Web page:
Judge Prods CIA on Request for Israel-Related Budget Items

[8/27/17/ BRITAIN EAKIN] A federal judge rejected the CIA’s request to reconsider a court order that it respond to a Freedom of Information Act request on the dollar amount of U.S. intelligence support for Israel.

U.S. District Judge Tanya Chutkan in March ordered the CIA to process a March 2015 FOIA request from Grant Smith, director of the Institute for Research: Middle Eastern Policy.

Smith, who is handling the litigation himself, wants intelligence budget line items from 1990 to 2015 as part of his public interest research on how U.S. nuclear knowhow, material and technology have been diverted to support Israeli entities engaged in clandestine nuclear weapons research and development.

The CIA had issued a Glomar response to Smith’s request in April 2015, saying it would not confirm or deny the existence of the information.

But Smith argued that statements by President Barack Obama constituted an official acknowledgment that the records he seeks do exist. Once an agency officially acknowledges something, it can no longer issue a Glomar response to deny FOIA requests.

Judge Chutkan said the CIA needed to release the records or identify a basis for withholding them.

The CIA asked Chutkan to reconsider, saying the court had made “factual misimpressions” by interpreting Obama’s statement to indicate that the CIA had some connection to the records.

Sixteen other intelligence agencies can offer intelligence assistance, the CIA said, and nothing in Obama’s statement confirmed or denied that the CIA has the records Smith seeks.

On Wednesday, Chutkan disagreed.

“Based on the current record, the court cannot grant the CIA’s motion for summary judgment because the court does not have sufficient information to decide whether President Obama’s statement constitutes an official acknowledgment of records that the CIA keeps or regularly accesses,” the 8-page order states.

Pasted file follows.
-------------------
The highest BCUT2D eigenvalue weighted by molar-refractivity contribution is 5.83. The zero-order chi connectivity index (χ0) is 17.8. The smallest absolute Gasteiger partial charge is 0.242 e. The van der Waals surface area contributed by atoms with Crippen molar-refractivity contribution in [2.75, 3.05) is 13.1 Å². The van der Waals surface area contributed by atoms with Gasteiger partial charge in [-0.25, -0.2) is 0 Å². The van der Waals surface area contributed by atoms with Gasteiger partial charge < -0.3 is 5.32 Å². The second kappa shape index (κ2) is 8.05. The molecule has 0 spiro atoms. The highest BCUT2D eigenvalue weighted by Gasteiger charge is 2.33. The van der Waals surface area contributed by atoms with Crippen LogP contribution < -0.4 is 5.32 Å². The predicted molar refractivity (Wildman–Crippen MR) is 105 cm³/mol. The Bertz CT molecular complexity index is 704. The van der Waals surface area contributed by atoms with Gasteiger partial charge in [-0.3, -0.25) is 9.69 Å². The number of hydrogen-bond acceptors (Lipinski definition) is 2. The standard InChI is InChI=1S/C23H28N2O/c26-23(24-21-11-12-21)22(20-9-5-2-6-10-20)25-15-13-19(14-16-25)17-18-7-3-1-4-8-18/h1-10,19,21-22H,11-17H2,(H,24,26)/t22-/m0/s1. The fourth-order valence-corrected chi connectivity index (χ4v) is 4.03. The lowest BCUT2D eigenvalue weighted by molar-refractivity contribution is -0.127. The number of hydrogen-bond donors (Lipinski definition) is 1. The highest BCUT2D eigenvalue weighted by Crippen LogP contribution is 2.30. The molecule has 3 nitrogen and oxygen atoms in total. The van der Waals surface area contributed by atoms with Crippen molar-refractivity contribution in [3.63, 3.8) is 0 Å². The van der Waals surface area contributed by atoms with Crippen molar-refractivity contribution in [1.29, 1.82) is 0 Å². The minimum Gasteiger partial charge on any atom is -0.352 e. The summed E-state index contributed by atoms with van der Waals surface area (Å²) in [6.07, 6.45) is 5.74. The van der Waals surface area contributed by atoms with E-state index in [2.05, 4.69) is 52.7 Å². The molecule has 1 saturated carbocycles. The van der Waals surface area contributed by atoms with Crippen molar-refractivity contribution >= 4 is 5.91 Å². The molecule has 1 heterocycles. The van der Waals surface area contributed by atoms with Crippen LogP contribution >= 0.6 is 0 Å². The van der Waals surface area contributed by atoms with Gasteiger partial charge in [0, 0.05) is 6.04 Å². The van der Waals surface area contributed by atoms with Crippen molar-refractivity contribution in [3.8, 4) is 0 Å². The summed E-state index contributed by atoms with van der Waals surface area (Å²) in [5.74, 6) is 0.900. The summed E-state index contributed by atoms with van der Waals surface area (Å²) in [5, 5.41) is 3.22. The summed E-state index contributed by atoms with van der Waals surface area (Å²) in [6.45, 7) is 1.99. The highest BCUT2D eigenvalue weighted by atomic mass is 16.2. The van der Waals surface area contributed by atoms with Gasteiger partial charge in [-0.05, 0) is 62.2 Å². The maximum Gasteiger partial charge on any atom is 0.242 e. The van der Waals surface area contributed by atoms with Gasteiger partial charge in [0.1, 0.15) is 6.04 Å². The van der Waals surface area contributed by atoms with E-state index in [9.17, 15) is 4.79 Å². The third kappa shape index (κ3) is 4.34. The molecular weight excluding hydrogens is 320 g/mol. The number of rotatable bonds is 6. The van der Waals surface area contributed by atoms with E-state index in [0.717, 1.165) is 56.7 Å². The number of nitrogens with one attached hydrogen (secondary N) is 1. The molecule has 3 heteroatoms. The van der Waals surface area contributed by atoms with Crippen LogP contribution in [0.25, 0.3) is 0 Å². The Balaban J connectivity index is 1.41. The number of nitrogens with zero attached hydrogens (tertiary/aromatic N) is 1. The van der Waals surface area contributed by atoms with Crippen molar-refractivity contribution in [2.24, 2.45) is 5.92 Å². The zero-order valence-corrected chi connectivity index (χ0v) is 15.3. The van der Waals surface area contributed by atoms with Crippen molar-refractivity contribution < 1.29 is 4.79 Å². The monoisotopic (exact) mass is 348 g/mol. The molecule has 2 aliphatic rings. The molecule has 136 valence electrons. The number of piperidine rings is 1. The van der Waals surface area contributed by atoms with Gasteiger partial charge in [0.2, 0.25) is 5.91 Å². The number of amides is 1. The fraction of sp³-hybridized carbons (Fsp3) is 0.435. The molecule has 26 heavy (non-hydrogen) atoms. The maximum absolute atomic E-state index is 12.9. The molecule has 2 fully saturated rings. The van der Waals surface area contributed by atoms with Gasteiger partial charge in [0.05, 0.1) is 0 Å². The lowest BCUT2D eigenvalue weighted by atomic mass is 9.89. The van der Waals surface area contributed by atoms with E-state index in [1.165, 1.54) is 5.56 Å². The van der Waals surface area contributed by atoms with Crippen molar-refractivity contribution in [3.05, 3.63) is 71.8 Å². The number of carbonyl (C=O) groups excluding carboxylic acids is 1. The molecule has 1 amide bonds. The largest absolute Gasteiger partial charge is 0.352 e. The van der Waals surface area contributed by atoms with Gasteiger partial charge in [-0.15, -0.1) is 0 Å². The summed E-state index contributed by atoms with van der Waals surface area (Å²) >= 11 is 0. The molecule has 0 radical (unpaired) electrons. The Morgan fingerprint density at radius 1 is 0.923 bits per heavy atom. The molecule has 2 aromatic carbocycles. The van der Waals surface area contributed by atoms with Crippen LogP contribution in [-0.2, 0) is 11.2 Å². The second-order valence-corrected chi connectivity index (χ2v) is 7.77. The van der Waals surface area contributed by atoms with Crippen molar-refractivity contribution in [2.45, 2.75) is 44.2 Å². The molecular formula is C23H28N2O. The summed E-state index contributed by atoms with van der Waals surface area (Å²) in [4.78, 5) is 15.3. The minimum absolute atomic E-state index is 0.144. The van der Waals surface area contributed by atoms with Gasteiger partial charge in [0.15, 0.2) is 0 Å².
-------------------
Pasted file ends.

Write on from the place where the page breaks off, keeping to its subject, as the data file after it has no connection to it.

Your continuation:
The CIA declined to comment.

Smith expressed mixed feelings about it.

“It’s good in the sense that she didn’t just acquiesce to their demands to throw the case out,” he said in an interview. But Smith said the order could leave room for the CIA to acknowledge it has the records, but invoke an exemption to withhold them.

“She left the door wide open for that, unfortunately,” Smith said.

Chutkan acknowledged in the order that the court recognized that Obama’s statements did not offer explicit confirmation or denial of the CIA’s intelligence support to Israel.

Smith, however, asked for budget items, not confirmation of the agency’s support for Israel, the order states.

“President Obama’s statement, while perhaps not an official acknowledgment that the CIA is the actual intelligence agency that provides support to Israel, is an acknowledgement that some intelligence agency does so, and therefore that intelligence agency would have budget line items,” the order states.

Chutkan cited a D.C. Circuit ruling in the American Civil Liberty Union’s quest for CIA records on drone strikes. In that case, the court held that a Glomar response was precluded by public acknowledgement of the drone program, which the court found elicited an inference that the agency had at least some intelligence interest in the program, and would therefore likely have some records about it.

Smith’s case differs because he is seeking only budget line items, but Chutkan said that if the CIA keeps copies of other intelligence agency budgets that include line items, it would need to disclose the information or withhold it under a FOIA exemption.

Smith said he will challenge the CIA if it admits it has the information but refuses to release it under a FOIA exemption.

“It’s kind of sad, really, that they won’t play ball,” he said. “We’re all spending time and money on this very basic question to the top recipient of all foreign aid, and we’re acting as though these things are sacred. And they’re not.”